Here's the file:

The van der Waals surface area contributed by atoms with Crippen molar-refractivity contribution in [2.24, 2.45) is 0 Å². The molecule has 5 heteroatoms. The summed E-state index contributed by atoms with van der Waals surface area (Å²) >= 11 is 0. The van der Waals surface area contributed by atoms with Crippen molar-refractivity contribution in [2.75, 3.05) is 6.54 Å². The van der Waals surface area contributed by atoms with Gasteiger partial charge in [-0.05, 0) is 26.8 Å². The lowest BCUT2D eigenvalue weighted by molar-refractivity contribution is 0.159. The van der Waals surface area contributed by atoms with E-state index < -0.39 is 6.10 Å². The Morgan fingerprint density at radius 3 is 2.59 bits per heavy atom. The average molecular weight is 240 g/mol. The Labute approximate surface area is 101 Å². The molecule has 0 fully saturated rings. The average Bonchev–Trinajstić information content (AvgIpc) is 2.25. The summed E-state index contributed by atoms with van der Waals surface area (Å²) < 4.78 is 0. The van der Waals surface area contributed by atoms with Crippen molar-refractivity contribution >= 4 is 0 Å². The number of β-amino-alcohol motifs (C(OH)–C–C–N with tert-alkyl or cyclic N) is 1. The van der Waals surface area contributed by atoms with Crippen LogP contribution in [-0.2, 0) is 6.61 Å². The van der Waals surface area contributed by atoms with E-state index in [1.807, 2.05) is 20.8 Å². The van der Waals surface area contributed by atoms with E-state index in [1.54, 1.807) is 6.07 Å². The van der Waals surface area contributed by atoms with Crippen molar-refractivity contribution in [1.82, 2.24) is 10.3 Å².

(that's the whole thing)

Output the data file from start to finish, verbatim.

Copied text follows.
The van der Waals surface area contributed by atoms with Crippen molar-refractivity contribution in [2.24, 2.45) is 0 Å². The molecule has 5 heteroatoms. The summed E-state index contributed by atoms with van der Waals surface area (Å²) >= 11 is 0. The van der Waals surface area contributed by atoms with Crippen molar-refractivity contribution in [2.75, 3.05) is 6.54 Å². The van der Waals surface area contributed by atoms with Gasteiger partial charge in [-0.05, 0) is 26.8 Å². The lowest BCUT2D eigenvalue weighted by molar-refractivity contribution is 0.159. The van der Waals surface area contributed by atoms with E-state index < -0.39 is 6.10 Å². The Morgan fingerprint density at radius 3 is 2.59 bits per heavy atom. The average molecular weight is 240 g/mol. The Labute approximate surface area is 101 Å². The molecule has 0 fully saturated rings. The average Bonchev–Trinajstić information content (AvgIpc) is 2.25. The summed E-state index contributed by atoms with van der Waals surface area (Å²) < 4.78 is 0. The van der Waals surface area contributed by atoms with Crippen molar-refractivity contribution >= 4 is 0 Å². The number of β-amino-alcohol motifs (C(OH)–C–C–N with tert-alkyl or cyclic N) is 1. The van der Waals surface area contributed by atoms with Crippen LogP contribution in [-0.2, 0) is 6.61 Å². The van der Waals surface area contributed by atoms with E-state index in [1.807, 2.05) is 20.8 Å². The van der Waals surface area contributed by atoms with E-state index in [1.54, 1.807) is 6.07 Å². The van der Waals surface area contributed by atoms with Crippen molar-refractivity contribution in [1.82, 2.24) is 10.3 Å².